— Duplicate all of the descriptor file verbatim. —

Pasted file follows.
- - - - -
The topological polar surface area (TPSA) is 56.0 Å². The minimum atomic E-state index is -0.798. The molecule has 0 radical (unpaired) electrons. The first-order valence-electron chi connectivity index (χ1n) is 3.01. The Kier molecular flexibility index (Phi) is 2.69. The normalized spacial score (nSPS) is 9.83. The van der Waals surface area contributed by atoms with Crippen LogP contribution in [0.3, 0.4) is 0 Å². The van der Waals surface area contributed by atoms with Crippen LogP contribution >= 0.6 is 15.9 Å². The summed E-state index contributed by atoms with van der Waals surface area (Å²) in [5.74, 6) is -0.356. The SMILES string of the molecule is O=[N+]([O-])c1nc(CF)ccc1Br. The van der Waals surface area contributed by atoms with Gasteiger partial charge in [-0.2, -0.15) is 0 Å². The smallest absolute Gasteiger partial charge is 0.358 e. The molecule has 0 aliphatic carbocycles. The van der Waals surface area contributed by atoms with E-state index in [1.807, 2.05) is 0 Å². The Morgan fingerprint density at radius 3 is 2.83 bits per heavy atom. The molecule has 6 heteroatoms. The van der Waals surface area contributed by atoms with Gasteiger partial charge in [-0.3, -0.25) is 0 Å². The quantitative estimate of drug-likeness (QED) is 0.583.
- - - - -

The topological polar surface area (TPSA) is 56.0 Å². The minimum atomic E-state index is -0.798. The molecule has 0 radical (unpaired) electrons. The first-order valence-electron chi connectivity index (χ1n) is 3.01. The Kier molecular flexibility index (Phi) is 2.69. The normalized spacial score (nSPS) is 9.83. The van der Waals surface area contributed by atoms with Crippen LogP contribution in [0.3, 0.4) is 0 Å². The van der Waals surface area contributed by atoms with Crippen LogP contribution >= 0.6 is 15.9 Å². The summed E-state index contributed by atoms with van der Waals surface area (Å²) in [5.74, 6) is -0.356. The SMILES string of the molecule is O=[N+]([O-])c1nc(CF)ccc1Br. The van der Waals surface area contributed by atoms with Gasteiger partial charge in [-0.2, -0.15) is 0 Å². The smallest absolute Gasteiger partial charge is 0.358 e. The molecule has 0 aliphatic carbocycles. The van der Waals surface area contributed by atoms with E-state index in [1.807, 2.05) is 0 Å². The Morgan fingerprint density at radius 3 is 2.83 bits per heavy atom. The molecule has 6 heteroatoms. The van der Waals surface area contributed by atoms with Gasteiger partial charge in [-0.3, -0.25) is 0 Å². The quantitative estimate of drug-likeness (QED) is 0.583.